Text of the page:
As with so many aspects of U.S. society and culture, the disaster relief community has its clear “pre-” and “post-9/11” periods. Back in the pre-days, the mentality and capabilities of organizations like FEMA and the Red Cross revolved around the physical needs of disaster victims: food, shelter and clothing. Within days of entering post-era, it became clear that the September 11 attacks pointed to the need for psychological support, not just physical assistance.
Within a week of September 11, 2001, Rick Augsburger contacted EMU’s Center for Justice and Peacebuilding (CJP). Then working in Manhattan as the director of emergency programs for Church World Service – one of the relief organizations facing a challenge it wasn’t well equipped to handle – Augsburger knew about the pioneering work that had been done at CJP of connecting trauma healing to the theory and practice of peacebuilding. Three days after the attacks, he placed a call to CJP to ask for help.
“We were the only conflict transformation program that had any trauma studies in the curriculum,” remembers Jan Jenner, who was director of the Practice Institute at CJP. Through Jenner, Augsburger invited CJP to develop a trauma-healing program in response to the terrorist attacks and pledged full funding for the initiative.
Two weeks after 9/11, CJP professor Barry Hart was in New York City meeting with Augsburger and his staff about a programmatic response to the tragedy. When Jenner and Hart shared the concept with other faculty members and staff at CJP, the group collectively developed an outline of what was to become Strategies for Trauma Awareness and Resilience, or STAR.
“I knew we would get strong commitment, high quality work and an ability to think outside of the box,” says Augsburger, a ’91 graduate of EMU who had previously worked with CJP on several trauma-related projects. “9/11 was something that none of us had experienced before, and we needed something different.”
In Augsburger’s eyes, CJP’s close institutional ties to the Mennonite church strengthened its ability to provide leadership in meeting the needs of traumatized groups. Religion, after all, was perceived as a major player in the events of 9/11, and leaders from a wide variety of religious traditions found themselves on the front lines of response within their own communities.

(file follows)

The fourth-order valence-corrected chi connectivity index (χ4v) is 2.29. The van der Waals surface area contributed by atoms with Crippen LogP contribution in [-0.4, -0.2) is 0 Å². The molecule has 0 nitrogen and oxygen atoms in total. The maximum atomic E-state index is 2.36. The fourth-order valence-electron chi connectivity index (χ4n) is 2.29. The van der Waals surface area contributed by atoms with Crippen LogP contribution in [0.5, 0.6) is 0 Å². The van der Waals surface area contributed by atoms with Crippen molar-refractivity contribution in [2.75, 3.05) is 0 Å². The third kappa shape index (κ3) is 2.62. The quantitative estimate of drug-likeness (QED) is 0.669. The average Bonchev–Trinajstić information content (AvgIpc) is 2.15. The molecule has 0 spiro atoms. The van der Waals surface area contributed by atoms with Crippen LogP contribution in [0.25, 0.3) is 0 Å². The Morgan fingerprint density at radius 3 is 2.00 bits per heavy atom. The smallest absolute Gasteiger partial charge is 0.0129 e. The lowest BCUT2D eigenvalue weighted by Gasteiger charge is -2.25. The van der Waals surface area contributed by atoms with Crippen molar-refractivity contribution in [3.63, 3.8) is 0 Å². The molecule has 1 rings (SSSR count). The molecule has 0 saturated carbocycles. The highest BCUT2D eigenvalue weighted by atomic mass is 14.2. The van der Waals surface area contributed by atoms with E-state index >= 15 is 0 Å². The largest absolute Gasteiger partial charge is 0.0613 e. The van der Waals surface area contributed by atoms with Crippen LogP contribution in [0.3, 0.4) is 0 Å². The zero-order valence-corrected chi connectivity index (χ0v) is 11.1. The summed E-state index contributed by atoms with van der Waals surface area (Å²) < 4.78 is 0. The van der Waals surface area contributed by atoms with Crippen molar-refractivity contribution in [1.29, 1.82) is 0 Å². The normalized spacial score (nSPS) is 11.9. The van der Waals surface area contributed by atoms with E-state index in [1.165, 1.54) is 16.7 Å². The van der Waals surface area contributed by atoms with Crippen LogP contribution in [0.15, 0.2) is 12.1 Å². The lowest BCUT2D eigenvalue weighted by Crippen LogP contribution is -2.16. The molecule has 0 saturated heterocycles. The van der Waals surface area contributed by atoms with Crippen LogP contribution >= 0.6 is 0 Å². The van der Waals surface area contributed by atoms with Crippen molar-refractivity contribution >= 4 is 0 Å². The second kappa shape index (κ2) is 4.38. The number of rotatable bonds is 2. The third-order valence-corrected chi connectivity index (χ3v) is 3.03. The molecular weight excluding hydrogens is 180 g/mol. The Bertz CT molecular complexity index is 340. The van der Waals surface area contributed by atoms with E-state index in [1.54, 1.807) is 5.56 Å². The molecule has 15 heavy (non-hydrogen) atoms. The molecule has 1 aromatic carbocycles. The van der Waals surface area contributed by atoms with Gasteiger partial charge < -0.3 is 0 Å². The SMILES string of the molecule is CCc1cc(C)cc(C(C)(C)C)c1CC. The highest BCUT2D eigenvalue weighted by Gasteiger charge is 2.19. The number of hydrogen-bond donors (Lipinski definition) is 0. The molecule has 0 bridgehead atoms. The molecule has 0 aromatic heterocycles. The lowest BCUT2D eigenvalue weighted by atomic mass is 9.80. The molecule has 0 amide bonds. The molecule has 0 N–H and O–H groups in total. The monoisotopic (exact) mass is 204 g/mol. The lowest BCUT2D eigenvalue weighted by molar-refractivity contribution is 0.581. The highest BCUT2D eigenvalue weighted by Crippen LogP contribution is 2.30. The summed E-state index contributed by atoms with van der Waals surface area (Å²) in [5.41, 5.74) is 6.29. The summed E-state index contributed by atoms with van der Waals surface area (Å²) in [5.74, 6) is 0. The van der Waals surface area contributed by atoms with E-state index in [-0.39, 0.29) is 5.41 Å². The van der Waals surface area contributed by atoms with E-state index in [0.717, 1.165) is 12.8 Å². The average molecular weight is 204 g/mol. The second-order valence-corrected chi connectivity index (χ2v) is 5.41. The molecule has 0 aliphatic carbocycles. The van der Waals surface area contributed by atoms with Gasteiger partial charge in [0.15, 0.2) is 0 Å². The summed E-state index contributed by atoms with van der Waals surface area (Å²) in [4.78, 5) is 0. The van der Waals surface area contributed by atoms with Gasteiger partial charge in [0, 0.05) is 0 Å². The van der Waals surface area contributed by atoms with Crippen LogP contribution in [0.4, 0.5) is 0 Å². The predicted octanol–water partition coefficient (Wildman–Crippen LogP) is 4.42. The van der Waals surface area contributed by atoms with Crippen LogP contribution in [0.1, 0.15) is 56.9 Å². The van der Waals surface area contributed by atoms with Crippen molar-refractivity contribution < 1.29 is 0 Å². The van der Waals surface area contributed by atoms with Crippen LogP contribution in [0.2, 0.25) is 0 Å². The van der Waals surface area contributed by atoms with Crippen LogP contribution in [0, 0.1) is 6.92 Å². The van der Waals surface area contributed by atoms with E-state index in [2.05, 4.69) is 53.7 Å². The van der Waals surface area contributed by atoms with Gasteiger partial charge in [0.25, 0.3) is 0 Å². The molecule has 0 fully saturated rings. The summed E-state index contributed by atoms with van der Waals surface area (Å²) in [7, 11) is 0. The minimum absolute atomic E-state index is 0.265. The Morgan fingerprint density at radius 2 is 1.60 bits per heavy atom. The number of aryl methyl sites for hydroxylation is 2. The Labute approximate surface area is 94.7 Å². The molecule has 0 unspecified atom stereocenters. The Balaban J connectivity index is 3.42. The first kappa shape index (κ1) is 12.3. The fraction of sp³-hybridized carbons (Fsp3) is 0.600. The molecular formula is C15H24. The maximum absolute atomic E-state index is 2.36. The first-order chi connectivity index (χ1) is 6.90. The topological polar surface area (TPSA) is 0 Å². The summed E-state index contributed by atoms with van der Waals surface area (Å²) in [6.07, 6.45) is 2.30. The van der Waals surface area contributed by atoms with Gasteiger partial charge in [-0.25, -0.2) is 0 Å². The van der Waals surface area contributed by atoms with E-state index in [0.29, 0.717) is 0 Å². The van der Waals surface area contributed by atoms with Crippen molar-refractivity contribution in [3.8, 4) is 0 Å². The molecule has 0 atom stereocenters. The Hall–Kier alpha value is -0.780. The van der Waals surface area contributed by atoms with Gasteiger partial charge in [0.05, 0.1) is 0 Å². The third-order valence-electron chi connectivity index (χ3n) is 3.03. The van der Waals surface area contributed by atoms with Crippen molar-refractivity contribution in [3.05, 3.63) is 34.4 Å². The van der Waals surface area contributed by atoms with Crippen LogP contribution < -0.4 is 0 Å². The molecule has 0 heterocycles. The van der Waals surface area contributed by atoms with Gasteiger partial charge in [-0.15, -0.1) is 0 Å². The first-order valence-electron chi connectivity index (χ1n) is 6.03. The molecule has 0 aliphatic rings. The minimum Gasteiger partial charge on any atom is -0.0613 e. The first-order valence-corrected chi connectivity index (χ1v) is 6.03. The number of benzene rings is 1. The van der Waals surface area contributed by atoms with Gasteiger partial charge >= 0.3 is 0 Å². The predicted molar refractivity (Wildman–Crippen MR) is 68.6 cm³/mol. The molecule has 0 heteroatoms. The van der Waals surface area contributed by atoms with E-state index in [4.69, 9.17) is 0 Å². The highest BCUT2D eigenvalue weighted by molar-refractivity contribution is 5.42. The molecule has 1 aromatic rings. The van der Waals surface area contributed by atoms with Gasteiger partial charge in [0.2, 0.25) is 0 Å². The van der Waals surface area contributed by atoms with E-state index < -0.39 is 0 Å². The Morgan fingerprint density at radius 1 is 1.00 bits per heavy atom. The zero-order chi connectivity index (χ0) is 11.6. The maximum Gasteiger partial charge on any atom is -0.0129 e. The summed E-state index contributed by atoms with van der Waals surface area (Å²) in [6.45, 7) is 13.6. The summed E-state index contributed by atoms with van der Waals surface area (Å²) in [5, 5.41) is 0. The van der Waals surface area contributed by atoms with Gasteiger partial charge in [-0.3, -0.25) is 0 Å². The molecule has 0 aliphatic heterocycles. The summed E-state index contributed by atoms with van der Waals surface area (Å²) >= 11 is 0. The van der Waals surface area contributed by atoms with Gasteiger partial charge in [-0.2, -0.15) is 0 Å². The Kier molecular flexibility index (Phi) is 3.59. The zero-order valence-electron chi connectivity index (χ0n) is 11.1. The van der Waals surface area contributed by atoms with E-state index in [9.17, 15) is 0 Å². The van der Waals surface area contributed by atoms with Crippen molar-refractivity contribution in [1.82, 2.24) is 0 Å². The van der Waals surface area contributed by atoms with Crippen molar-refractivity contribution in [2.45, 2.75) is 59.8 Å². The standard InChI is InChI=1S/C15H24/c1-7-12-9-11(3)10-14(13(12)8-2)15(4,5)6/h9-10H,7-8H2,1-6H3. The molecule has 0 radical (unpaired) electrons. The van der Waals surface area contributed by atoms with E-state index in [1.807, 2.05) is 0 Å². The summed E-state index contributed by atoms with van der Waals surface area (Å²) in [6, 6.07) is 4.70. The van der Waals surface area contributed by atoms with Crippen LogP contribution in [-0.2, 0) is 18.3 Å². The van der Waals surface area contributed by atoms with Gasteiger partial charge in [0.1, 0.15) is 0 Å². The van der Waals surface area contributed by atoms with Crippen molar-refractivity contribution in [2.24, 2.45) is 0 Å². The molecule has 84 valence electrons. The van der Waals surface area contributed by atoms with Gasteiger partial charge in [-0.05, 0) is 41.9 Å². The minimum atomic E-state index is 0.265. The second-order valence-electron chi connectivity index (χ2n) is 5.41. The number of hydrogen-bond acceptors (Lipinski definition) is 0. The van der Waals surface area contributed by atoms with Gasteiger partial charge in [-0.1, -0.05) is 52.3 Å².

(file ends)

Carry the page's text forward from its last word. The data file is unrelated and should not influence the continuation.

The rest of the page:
Putting together the pieces
“We had the pieces – trauma healing, restorative justice, a spiritual center – that we could put in place for the program that is now known as STAR,” says Jayne Docherty, a CJP professor of leadership and public policy who was involved in the program from its earliest planning stages. “Tapping the expertise of all the faculty members here, we were able to develop a holistic, integrative approach to the 9/11 crisis and its aftermath.”
The first STAR workshop was held in February of 2002. As STAR’s founding director, Carolyn Yoder had woven the strands of CJP’s work and her own trauma-counseling expertise into a viable short-term program. While the format and materials have constantly been tweaked and revised, the major elements of that initial workshop have remained largely the same. Later that spring, Yoder adapted and expanded the diagrams used by Barry Hart and psychologist Olga Botcharova – who had worked together in the war-torn Balkans – into a three-part model of trauma healing. This model, including an easy-to-remember snail diagram (see below), remains central to the STAR curriculum.
From the beginning, the intensive, one-week STAR courses have included an exploration of the nature and effects of trauma on individuals and communities as well as study and discussion on the relationship of trauma-healing to the other key pieces of CJP’s peacebuilding framework, including restorative justice, security, mediation and conflict transformation.
A decade prior to all this, Hart was in Liberia helping lead trauma healing and reconciliation workshops for people affected by that country’s civil war. Hart, then pursuing a doctorate in conflict analysis and resolution at George Mason University, was working with the Christian Health Association of Liberia, which was very interested in addressing the psychological wounds suffered by so many people in the country.
“I was coming in not as a psychologist but as a conflict transformation person,” says Hart. “It became very clear to me that these so-called ‘ethnic wars’ not only had an identity aspect, but a significant psychological one.”
Pioneer in linking trauma to conflict
Hart ended up spending two years in Liberia. He used the dozens of trauma-healing workshops he conducted there as field research for a dissertation that was one of the first academic works to draw clear links between the fields of conflict transformation and trauma healing.
In the summer of 1994, Hart gave a presentation on his work at a peacebuilding conference at EMU (the forerunner of today’s Summer Peacebuilding Institute). It struck a nerve, leading to a class on trauma healing and ultimately to the subject becoming integral to the MA curriculum.
Over the next five years, Hart continued to integrate trauma healing and conflict resolution while working in war-ravaged areas of the Balkans. He returned to EMU’s Summer Peacebuilding Institute each year to teach on the subject. Hart usually co-taught the course with Nancy Good, a clinical social worker and trauma expert who was a member of the CJP faculty from its early years and who also played a key role in pioneering a connection between trauma healing on the individual level with peacebuilding on a larger scale.
“CJP takes a very interdisciplinary approach to peacebuilding,” says Lisa Schirch, a research professor at EMU and the director of 3P Human Security. “We recognize that people’s personal and emotional wounds need to be addressed in addition to the structural, economic and political changes that are required for peacebuilding.”